Customer Retention Strategies for Small Businesses

crm customer journey customer relationship management strategy Apr 01, 2019

Keeping a good friend is a lot easier than making a new one, right?  The same goes for customers / clients. Maintaining your existing customer relationships is less expensive and has a better return on your investment. While it's important to put energy into your "top of funnel" efforts to find new people, I would argue that it's MORE important to work on customer retention strategies.


Creating a Customer Retention Strategy

The biggest challenge for many companies looking at their customer retention is where to begin.  Here are 5 practical customer retention strategies you can use to keep your existing customers happy over the long-term and increase your profits.


1. Customize Your Content Strategy

Speak / Write to your existing customers like you know them - because you do! No one wants to feel like another number, so create customized messaging for your customers based on their history with you.

If you know about their purchase history, then send an email that asks about those specific products / services when you ask for feedback. Or offer additional value-add content based on those purchases (such as a how-to video). 


2. Up-sell and Cross-sell Appropriately

If someone bought a food processor from your store, then what is something that pairs well with that product? Perhaps it is simply more blades (cross-sell). If it's been a few years since that purchase, you may want to send an "upgrade" discount to get the newest version.

What you probably don't want to do, is try and sell a computer monitor to that same person. It's a completely unrelated purchase. You have no reason to think the customer needs that item, so that kind of cross-sell would be a waste of your time (unless you have information that says the person does want a computer monitor). 


3. Create Community

While this does not work for every business, it can work for many of us. You have the opportunity to create a community of your biggest fans. If your customers are all using the same software, then perhaps you want to create a private Slack channel or Facebook group where they can exchange ideas and help each other troubleshoot.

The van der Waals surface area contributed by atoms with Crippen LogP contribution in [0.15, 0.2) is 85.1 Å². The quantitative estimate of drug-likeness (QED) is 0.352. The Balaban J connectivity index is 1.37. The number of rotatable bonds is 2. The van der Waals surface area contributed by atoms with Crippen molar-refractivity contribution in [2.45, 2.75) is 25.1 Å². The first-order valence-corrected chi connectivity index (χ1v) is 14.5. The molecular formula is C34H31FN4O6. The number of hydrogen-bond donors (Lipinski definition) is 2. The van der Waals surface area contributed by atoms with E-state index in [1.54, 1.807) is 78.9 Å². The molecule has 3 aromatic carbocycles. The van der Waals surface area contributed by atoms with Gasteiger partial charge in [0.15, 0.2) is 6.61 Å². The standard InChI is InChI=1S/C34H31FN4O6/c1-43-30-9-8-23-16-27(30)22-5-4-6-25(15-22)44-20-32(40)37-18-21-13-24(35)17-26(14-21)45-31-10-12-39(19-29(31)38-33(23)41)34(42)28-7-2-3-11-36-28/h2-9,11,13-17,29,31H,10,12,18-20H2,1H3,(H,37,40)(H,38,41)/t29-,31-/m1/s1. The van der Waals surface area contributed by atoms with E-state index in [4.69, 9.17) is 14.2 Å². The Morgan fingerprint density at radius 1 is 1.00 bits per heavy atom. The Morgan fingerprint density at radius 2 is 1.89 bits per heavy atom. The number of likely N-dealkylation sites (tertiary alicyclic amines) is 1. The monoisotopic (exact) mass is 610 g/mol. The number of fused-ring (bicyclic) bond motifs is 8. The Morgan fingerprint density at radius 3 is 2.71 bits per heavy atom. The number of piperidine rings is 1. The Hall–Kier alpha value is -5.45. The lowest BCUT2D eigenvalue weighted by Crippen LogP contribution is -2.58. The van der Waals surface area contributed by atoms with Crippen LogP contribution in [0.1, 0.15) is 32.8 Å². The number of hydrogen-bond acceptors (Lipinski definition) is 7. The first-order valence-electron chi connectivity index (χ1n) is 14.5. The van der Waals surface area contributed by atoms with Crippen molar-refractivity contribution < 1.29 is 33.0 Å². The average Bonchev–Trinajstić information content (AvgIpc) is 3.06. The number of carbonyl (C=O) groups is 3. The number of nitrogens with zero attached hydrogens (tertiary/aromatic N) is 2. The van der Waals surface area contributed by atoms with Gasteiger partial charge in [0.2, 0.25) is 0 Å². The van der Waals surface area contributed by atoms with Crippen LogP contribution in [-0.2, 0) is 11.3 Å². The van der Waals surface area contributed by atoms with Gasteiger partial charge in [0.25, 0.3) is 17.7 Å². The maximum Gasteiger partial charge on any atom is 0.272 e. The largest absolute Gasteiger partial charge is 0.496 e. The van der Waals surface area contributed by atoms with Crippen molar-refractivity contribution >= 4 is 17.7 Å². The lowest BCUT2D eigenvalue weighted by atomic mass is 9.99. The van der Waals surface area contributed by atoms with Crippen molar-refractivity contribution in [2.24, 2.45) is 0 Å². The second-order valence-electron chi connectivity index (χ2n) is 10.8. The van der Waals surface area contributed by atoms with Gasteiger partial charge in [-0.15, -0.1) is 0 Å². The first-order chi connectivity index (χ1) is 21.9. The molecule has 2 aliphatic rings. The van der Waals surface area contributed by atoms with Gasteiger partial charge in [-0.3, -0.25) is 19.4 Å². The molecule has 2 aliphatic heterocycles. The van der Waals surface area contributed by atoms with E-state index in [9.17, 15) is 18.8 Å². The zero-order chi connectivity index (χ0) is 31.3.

Even physical products and CPG companies have successfully created communities around themes such as healthy recipes or ways they have used your food processor. 


4. Amazing Customer Service

This one is the bare minimum requirement for customer retention. Have an easy way for customers to get support. If you are a service provider (solopreneur), then you may want to schedule weekly office hours for people to schedule help sessions.  If you create online courses, then have a simple form or help line for people to contact you. 

Many customer service interactions can naturally lead to an additional sale. By simply being available, courteous, and helpful people will appreciate your efforts and may want to purchase something additional that you're selling (if it helps them). 


5. Reputation is a Reflection of Your Brand

How customers are treated at every point in their customer journey is a direct reflection of your brand and its integrity. Will you deliver upon the promise of (fill in the blank) great service or product?  

If you are a service provider who promotes the importance of accountability and integrity, then your actions must be a reflection of those values. Paying bills on time and accepting responsibility for how you behave, for example, are among the important ways for you to show up and represent your brand. Or if your brand works in security, then the user experiences with your website and any software should reflect that value as well - with secure forms and promises to not share information. 


Treating Customers Like Friends for Retention

To a certain extent, customers should be treated like friends. You are thoughtful, kind and supportive to your friends. You do not make promises that you cannot keep. And you would never speak to them in a generic tone as if there is no context to the relationship. 


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